Editorial: Public office, felons not a suitable mix
West Virginia lawmakers have more reason to clarify the state's laws and constitution when it comes to the possibility of convicted felons holding public office. Their goal should be this: Make it crystal clear that felons can't, even after they have fulfilled any punishment.
The issue came up earlier this month when former Lincoln County Assessor Jerry Weaver, who was among several people convicted in 2005 in connection with a longtime vote-buying scheme, filed as a candidate for Lincoln County sheriff in this year's elections. Whether, as a convicted felon, he would be eligible to run was unclear. The constitution spells out that someone currently serving a felony sentence cannot vote or run for office, but the law is fuzzy regarding those who have completed their sentences.
Any thoughts that election fraud was a thing of the distant past were discarded just this week. Federal and state officials announced that Lincoln County Sheriff Jerry Bowman and Clerk Donald Whitten will plead guilty to federal charges alleging an attempt to stuff the ballot box with fraudulent absentee ballots during the 2010 Democratic primary. Indications were that the investigation into election fraud is ongoing, so perhaps others will be brought up on charges.
Bowman and Whitten have agreed to resign their offices. They also agreed to swear off future public office or political campaigning, according to the deals each signed. That's good in their cases, but in the future there should be no doubt that an official who has proven unworthy of the public's trust cannot hold public office in the state again.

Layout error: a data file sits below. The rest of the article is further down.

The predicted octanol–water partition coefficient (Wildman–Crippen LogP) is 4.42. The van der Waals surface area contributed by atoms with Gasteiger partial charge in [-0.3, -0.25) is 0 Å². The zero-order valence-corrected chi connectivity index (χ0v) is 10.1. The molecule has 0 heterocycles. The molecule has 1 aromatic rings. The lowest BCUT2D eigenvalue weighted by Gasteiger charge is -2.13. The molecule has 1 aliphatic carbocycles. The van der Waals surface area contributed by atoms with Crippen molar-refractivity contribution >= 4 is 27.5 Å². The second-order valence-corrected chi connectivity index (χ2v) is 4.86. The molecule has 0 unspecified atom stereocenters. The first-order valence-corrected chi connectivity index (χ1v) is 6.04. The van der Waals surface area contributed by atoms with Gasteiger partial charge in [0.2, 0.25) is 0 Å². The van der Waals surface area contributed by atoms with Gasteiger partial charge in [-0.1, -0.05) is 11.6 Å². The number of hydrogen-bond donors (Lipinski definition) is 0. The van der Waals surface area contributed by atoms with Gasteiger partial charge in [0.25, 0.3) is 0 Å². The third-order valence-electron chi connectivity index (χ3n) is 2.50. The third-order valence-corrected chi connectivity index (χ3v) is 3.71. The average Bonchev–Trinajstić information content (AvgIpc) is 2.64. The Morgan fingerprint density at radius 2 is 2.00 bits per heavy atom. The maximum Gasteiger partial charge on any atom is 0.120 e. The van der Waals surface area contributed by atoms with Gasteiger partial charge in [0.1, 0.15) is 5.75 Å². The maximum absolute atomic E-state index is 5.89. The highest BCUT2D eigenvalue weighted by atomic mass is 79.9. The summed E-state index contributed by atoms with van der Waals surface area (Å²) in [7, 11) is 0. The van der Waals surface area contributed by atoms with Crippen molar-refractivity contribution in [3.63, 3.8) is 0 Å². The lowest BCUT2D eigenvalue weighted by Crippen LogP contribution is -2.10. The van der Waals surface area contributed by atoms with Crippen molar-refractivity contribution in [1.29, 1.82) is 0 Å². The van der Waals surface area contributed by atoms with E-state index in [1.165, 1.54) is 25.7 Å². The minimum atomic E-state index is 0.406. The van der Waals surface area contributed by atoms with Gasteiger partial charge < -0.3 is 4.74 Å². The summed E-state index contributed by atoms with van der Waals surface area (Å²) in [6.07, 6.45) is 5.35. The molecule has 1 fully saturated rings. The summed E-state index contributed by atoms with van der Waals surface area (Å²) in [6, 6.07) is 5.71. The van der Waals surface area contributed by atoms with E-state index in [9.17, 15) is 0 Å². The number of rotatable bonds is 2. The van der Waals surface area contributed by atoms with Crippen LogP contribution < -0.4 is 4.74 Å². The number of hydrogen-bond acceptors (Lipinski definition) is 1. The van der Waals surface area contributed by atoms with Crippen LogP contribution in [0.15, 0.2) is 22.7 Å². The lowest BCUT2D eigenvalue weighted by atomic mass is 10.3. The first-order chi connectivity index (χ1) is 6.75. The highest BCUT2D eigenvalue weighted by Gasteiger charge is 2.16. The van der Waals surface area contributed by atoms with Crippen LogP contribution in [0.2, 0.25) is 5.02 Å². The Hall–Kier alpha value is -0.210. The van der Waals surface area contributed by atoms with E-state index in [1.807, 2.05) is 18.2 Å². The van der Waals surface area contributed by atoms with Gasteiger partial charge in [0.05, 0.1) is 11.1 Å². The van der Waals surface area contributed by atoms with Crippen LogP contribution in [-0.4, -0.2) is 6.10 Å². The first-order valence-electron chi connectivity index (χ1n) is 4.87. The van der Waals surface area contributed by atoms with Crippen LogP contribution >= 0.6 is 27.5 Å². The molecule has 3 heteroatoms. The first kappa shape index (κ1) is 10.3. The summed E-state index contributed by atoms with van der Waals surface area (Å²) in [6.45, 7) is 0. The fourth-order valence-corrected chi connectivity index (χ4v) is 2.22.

That should be stated plainly in the state's laws and constitution, and it's up to the Legislature to make it happen. Some lawmakers already are working on legislation. We trust they'll succeed.
The Herald-Dispatch welcomes your comments on this article, but please be civil. Avoid profanity, obscenity, personal attacks, accusations of criminal activity, name-calling or insults to the other posters. Herald-dispatch.com does not control or monitor comments as they are posted, but if you find a comment offensive or uncivil, hover your mouse over the comment and click the X that appears in the upper right of the comment. If you do not want your comment to post to your personal Facebook page, uncheck the box below the comment.